Where to draw the line for our children
The first time I visited Mexico, I crossed the border from El Paso. As I walked through El Paso, the city felt like many U.S. cities, with a number of concrete high-rise buildings and small green trees lining the sidewalks. A few of the buildings were prominently labeled with the names of popular banks and investment companies. As I walked closer to the border, the tenor of the street began to change. People were bustling about with shopping bags. The window fronts were lined with pawnshop jewelry, polyester clothing, bins of hats, sunglasses, toys, cheap shoes, and other dollar-store merchandise. I headed to the border, where I walked a gated pathway to cross the bridge into Juarez.
As I began to walk towards the main plaza of Juarez, I was surprised. I had been to Latin America a number of times, even as recently as within the last couple of years. But for some reason, the scene still caught me off guard. The building facades were chipped and fading and a number of them were dilapidated or abandoned. None of them were more than a few stories. There were a lot of shops with the same cheap merchandise as El Paso, but I knew these sellers were getting a lot less money for them.
I was shocked not by the scene itself, but by the contrast between the two cities and the proximity of wealth and poverty. When I was traveling by plane, it didn’t seem as if these two worlds actually co-existed because they felt so distant from each other. Walking across the border, I felt the reality of the disparity more acutely, as if I was just changing neighborhoods.
There have been times when I’ve felt a similar disparity in New Orleans. For a few months, I stayed in an apartment a few blocks into Central City, where there were many dilapidated and vacant houses. I’d walk only five or ten minutes and I’d be in the Garden district, with manicured lawns and million-dollar houses. Observing this gap in wealth, it is clear that it is not just about wealth, but quality of life. Between the Lakeview neighborhood, which is predominately white and wealthy, and Tremé, which is predominately Black and low-income, there is a twenty-five year difference in life expectancy. This disparity is not about wealth, but life itself.
Recently, I spent a month in Mexico in a couple of small beach towns called Puerto Morelos and Tulum, as well as a larger city a bit more inland, Valladolid. During the time I was there, I was seeing the news about the children in detention in the United States and the separation from their families. As someone who has worked or been involved in immigration advocacy for over ten years now, the situation was nothing new to me. However, the rapid escalation of these inhumane tactics was definitely disturbing. It was also new to be on the other side of the border while it was happening. This gave me an opportunity to reflect more deeply about the poverty I saw around me, as well as the interconnection between the U.S. and Mexico. I thought about the stark contrast between the white people I saw at the resorts, and the towns where the workers actually lived. I also thought about Juarez. Juarez, and Mexico in general is just another version of the “bad neighborhood” across the tracks. Wealthy white people fear these places after they were the ones to create the conditions and inequity that caused the poverty and crime in the first place.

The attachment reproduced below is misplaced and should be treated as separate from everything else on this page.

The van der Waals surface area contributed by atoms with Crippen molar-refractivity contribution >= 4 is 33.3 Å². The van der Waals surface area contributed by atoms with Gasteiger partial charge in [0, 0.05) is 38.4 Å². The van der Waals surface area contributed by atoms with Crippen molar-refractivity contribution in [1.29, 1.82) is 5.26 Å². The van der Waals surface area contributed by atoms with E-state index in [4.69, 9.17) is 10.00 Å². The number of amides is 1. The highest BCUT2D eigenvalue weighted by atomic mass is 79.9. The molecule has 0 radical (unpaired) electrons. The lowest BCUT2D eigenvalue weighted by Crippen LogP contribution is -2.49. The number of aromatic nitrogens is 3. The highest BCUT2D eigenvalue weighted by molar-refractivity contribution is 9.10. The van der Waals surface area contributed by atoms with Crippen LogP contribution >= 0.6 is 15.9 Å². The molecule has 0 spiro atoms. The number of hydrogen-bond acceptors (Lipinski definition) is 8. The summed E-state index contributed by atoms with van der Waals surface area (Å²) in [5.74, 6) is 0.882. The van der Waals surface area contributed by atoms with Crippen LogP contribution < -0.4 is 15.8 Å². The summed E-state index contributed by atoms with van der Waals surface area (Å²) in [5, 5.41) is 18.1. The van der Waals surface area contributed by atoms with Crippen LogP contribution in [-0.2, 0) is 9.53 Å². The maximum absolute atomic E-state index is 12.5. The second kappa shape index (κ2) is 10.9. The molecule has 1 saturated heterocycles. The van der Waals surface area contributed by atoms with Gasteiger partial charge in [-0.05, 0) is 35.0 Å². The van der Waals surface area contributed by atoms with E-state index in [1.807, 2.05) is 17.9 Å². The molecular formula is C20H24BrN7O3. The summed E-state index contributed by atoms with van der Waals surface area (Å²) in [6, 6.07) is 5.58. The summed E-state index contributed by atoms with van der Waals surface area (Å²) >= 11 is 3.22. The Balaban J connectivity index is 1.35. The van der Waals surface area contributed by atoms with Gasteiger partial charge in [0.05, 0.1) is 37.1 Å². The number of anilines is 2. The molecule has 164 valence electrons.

I was relieved to see that the injustice and harm of our detention policies stirred the conscious of the American public and brought them out in protest. When children are the ones in danger, it seems that the conscious can be stirred a bit easier. Certainly, these were extreme circumstances, but I also wonder where people draw the line between acceptance and action. Until what point is the separation of families okay, until it becomes not okay? We know that in our own New Orleans neighborhoods, we face many forms of family separation. Recently, Jose Torres was forced to leave his wife and two daughters for seven months in order to take sanctuary after ICE threatened to deport him. Other children are left with only one parent, or sometimes an aunt or cousin, when ICE ramps us its deportation enforcement. Even beyond immigration, the war on drugs is breaking apart Black and Latinx families. 2.7 million children are growing up in U.S. households in which one or more parents are incarcerated. Two-thirds of these parents are incarcerated for nonviolent offenses, primarily drug offenses.
There seems to be a spectrum or scale of acceptable institutional violence and racism. Even thinking about the civil rights movement, the scale was tipped when police dogs were attacking children. But does it have to get this far before we act, before we protest or write our legislator? Those of us who can must act with as much ferocity and energy to prevent the harm as we might to protect the children once they are already detained or put into jail for wearing their pants too low. None of this is acceptable. No amount of harm to our children is acceptable. We have to work hard to shift the inequity and though at times it feels like an impossible task, those of us with any amount of privilege have to bear the weight for those who can’t. Otherwise, the borders between Juarez and Mexico, and Central City and the Garden District, along with the institutional racism that created them, will continue to stay intact. And the children will continue to bear the consequences.